Friday, August 17, 2007

How Much is Too Much?

How much money is too much? Can you make too much? Can you have too much? Should someone be able to criticize you for accepting more than they perceive your position is worth? How about when it comes to employees of non-profit organizations? How about employees of Christian non-profit organizations? Do the rules change in those instances?

Let's look at this with a little clarity and in keeping with my previous post, let's look at this issue with honesty. And after some basic, layman-level pointers on how our free-market economy works, lets also discuss the fact that God isn't interested in economics or in the amount of money we have or make. He is more interested in what it does to us and what we do with it.

We live in a country where the free market reigns. Only the strong/relevant/useful survive when it comes to doing business in our economy. The rest fall by the wayside. If someone puts a product out on the shelf or offers a service you think is priced too high, what do you do? Well you have 3 choices as I see it:

1. You look to see if there's anybody else willing to do/offer it cheaper.
2. You pay the price advertised.
3. You don't buy the product or service.

For the more entrepreneurial-minded, there may be a 4th option: you start a business offering the same product/service at a better price than the rest of the competition and make a little money doing it! But in any case, no one dictates to you on your decision. You decide how long that company or organization will be in business with your buying decisions.

When it comes to salaries in our secular economy, competition, supply and demand win the day. What someone is paid is based on the demand for that position and supply of workers available for that position. It has nothing to do with skills, experience or anything else. Those things just simply dictate how you compare with others in your industry and the level someone is willing to pay you at for your level of skills, knowledge and experience. As an aside, the area you live in tends to factor in somewhat also. I most likely make more than an art director working for a non-profit in Tulsa or OKC - both much smaller markets than Dallas - but considering costs of living etc., it probably doesn't amount to much more. But nonetheless, there probably is a difference.

The same principles apply to non profits - the free market dictates them too.

I once told a colleague who owns his own ad agency that the organization I worked for really didn't have a product to sell. And besides, I told him, we don't compete for "business" anyways. We simply serve those that need our help along side other non-profits who offer the same services. He begged to differ on both counts. He said we absolutely did have a product to sell and we were actually in competition with other non-profits. Our product is how we use the donors money - how effective our ministry is, and of course, we compete for donors dollars. We must show that we are the best organization for people to donate money to based on how we spend it. To use that example, if donors thought employee compensation was too high, then they would deem that organization unwise in handling funds and not give to that organization. It's that simple. I have watched people walk away from supporting organizations because they found out that what they considered a large part of their donation was going to overhead to run the organization. Or maybe that organization wasn't spending their donation in the wisest way. That is their choice since it's their money. The organization now has a decision to make: is that (now former) donor right or wrong? The process involves two entities operating freely to make decisions based on what they deem best for their respective causes.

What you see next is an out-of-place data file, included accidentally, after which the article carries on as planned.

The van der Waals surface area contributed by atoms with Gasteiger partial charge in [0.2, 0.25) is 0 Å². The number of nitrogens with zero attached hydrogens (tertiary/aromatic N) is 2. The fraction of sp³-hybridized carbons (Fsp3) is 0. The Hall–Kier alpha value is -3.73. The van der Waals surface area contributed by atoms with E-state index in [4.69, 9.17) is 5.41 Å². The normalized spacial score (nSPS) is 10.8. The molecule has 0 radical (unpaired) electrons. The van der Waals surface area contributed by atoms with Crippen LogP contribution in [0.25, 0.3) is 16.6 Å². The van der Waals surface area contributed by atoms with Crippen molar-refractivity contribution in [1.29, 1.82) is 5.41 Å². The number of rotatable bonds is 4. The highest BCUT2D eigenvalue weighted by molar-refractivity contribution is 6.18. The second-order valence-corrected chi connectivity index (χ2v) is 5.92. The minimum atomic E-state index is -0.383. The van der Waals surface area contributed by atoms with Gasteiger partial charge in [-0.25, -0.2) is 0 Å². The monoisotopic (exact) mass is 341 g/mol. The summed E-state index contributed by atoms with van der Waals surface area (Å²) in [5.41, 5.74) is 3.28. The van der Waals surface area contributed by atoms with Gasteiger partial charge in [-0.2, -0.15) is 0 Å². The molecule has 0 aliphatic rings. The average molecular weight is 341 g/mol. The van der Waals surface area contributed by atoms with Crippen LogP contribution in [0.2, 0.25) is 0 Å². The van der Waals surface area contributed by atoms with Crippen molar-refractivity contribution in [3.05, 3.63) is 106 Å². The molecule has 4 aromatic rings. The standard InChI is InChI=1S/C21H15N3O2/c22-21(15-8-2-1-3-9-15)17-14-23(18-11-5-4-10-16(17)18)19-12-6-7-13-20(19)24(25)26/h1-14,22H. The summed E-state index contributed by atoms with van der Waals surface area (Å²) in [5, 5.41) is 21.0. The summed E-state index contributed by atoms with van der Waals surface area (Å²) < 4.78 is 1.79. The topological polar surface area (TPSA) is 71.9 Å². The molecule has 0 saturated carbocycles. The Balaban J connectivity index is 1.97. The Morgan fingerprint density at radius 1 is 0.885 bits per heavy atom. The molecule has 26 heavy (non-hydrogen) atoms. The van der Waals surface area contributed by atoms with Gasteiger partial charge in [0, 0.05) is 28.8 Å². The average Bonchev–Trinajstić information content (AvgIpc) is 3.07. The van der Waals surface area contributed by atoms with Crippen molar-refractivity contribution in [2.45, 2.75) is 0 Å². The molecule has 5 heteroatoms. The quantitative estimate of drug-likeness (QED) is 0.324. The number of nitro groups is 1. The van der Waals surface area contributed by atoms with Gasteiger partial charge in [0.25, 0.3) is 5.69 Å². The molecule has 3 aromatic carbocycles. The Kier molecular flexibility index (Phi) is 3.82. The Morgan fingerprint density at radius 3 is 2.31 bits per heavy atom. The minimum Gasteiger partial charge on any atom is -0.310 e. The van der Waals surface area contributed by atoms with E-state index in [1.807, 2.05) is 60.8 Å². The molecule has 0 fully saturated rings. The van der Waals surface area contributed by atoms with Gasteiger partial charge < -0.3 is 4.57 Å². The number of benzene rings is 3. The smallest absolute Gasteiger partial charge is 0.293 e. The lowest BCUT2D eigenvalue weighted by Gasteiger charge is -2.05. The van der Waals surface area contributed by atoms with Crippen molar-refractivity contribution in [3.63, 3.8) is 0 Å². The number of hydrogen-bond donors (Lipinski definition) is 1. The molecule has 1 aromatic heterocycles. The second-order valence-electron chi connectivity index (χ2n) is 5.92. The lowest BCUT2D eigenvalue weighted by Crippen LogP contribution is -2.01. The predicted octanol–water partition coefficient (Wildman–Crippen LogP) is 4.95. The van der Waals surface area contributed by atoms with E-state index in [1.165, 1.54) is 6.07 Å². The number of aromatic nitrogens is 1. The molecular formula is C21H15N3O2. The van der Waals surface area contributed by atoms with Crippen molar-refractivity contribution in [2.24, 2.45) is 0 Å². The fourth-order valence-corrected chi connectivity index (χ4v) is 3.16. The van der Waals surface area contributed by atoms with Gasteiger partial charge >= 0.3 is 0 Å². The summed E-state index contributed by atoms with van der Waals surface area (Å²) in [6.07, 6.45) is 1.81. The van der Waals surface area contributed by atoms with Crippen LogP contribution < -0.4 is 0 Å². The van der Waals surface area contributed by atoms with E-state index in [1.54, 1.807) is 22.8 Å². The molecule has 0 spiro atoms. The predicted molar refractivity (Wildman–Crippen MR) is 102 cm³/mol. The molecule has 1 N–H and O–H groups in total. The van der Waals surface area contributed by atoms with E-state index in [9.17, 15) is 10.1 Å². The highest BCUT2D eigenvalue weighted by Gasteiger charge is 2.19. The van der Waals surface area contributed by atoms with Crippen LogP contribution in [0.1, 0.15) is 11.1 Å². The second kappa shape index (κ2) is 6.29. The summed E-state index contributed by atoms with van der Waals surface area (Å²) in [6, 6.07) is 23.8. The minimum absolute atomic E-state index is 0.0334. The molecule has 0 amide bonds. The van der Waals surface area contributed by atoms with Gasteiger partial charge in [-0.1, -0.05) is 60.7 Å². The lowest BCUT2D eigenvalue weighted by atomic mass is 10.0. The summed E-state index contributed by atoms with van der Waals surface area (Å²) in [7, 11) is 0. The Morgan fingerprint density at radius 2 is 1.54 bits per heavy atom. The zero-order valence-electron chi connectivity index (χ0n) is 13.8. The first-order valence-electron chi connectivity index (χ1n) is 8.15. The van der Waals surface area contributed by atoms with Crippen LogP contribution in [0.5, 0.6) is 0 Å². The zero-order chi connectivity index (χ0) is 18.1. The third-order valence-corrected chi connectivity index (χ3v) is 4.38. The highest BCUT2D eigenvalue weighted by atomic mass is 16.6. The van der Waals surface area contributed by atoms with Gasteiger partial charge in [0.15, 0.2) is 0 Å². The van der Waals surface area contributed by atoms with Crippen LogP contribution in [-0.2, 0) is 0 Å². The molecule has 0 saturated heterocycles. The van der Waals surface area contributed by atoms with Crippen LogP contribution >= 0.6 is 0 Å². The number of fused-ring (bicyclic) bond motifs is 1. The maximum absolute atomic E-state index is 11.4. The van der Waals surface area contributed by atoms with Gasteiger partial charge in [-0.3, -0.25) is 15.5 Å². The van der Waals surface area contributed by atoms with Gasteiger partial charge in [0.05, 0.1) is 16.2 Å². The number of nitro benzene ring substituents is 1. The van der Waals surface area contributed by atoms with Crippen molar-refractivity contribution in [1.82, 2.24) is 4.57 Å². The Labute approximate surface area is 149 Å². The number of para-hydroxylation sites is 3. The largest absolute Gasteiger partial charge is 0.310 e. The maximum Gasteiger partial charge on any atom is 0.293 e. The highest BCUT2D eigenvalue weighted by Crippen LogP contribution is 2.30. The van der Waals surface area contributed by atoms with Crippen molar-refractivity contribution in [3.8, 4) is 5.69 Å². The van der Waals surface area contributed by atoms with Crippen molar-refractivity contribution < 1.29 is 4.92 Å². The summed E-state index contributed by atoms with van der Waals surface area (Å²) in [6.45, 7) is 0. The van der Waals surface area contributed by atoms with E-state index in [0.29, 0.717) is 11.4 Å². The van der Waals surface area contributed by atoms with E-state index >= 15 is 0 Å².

Biblically speaking, the verse that comes to mind is the one that talks of a worker being worth his wages (1 Timothy 5:18). It doesn't dictate how that worth should be compensated or what level of compensation other than saying that elders and those that preach and teach in the church should get a double share (double honor) in a prior verse. The fact remains that when it comes to money, there really is only one overall message God wants us to understand: You cannot serve both money and God.

For some, the overwhelming need to make more and more money is a hindrance to their spiritual lives. They may only make $20k a year. But if they long to make $40k a year and that is their singular goal in life, then they are not serving God, rather they are serving their own selfish desires. If on the other hand, someone, because of market conditions, their skill set, experience, knowledge, who they know, etc. finds that he can make $1 million a year, and he serves God and not his money, then he is better off than the one who longs to have the $40k.

So we can all get upset, complain about another's salary, say it's more than the national average, etc. But in the end, it's driven by economics - supply and demand. But like I pointed out, economics and free market principles are not very high on God's list. He wants to know where you stand in how you deal with the money He allows you to make. So if you make a ton of money and are not ruled by it, good for you - even if I or anyone else thinks you make too much! Make sure you are using what God has blessed you with for His Kingdom's advance. On the other hand, if you let money rule you in any way, then you should be worried. What little that has been given to you will be taken away from you and given to the one who already has much, but is not ruled by it - and is using it to advance the Kingdom.

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